Focusing on what you both eat in this week will help ensure you're on top form as you come into your most fertile time. Find out the foods that boost his sperm count and help your fertility.
Now is the time to turn down the heat, literally! Discourage your partner from taking steamy hot showers or soaking in a hot bath, as this can affect sperm quality. It's also a good idea to turn off your electric blanket and stop sitting with your laptop on your lap. It might sound crazy, but studies have shown prolonged and excessive heat can actually slow down sperm collection.
Remember, that TTC sex shouldn't just be about that most fertile week. It's important to keep the connection alive all through the month so sex never feels like a chore. We've got some great tips on the best sex positions for getting pregnant. And if your heart's set on having a little girl, it may be an old wive's tale but there is a theory that conceiving before your fertile week could help.
Week three - You’re in your most fertile week
You're most fertile, so now's the perfect time to enjoy plenty of baby making sex - this is the best time to get pregnant. And while, yes, you really want to get pregnant right now, remember you want a baby with him, so it's worth making sure TTC doesn't take over your relationship.
This week, hopefully, your partner's sperm will meet your egg and your baby will start to form. Our menstrual cycles really are incredible, and this week, your levels of lutenising hormones (LH) and follicle stimulating hormone (FSH) will rise, stimulating the production of follicles in your ovaries. Usually, one follicle will become larger than the others and will produce the egg. That follicle will also start to produce oestrogen - the clever hormone that tells your body to start thickening the lining of the womb for implantation.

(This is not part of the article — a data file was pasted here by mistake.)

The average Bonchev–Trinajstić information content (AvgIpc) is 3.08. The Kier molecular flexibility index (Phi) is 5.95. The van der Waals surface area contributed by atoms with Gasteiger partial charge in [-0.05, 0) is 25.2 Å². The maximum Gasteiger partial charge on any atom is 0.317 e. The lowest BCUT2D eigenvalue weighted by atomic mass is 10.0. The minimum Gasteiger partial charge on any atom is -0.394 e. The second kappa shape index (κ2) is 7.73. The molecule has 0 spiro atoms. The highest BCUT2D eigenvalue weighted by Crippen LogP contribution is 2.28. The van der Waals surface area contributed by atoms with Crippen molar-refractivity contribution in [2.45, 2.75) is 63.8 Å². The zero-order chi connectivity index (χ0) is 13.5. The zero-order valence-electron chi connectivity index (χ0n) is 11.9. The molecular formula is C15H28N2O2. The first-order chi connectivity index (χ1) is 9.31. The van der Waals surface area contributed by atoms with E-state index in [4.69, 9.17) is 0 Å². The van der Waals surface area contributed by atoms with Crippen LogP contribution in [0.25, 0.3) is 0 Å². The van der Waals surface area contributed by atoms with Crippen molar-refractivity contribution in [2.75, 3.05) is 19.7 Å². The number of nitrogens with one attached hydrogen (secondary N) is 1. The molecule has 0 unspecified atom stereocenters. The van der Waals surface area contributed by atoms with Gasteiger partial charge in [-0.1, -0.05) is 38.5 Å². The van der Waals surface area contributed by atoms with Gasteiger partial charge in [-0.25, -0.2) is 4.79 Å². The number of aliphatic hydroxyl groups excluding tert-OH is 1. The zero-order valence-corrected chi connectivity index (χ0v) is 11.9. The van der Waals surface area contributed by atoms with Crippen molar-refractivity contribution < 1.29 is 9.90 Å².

It might sound as simple as egg - meet sperm, but your partner's sperm actually have to make a ten-hour journey from your vagina, through your cervix and up to the fallopian tube where it can hopefully penetrate your egg. If you're having sex on your most fertile days, hopefully in the 24 hours after the egg is released, one of the 250 million sperm your partner will have released will burrow through the egg's outer membrane.
Week four - You’re just out of your most fertile week
Obviously trying to conceive is top of your agenda right now, but keep in mind that your life isn't all about getting pregnant and that you're not the only couple going through this. The 10 things you only know if you're trying to conceive should really ring true.
That said, if you're needing an excuse to have a health overhaul, this could increase your chances of conceiving, too. If you've decided to take your basal temperature to use alongside the ovulation calculator, now's the time you should be seeing a change.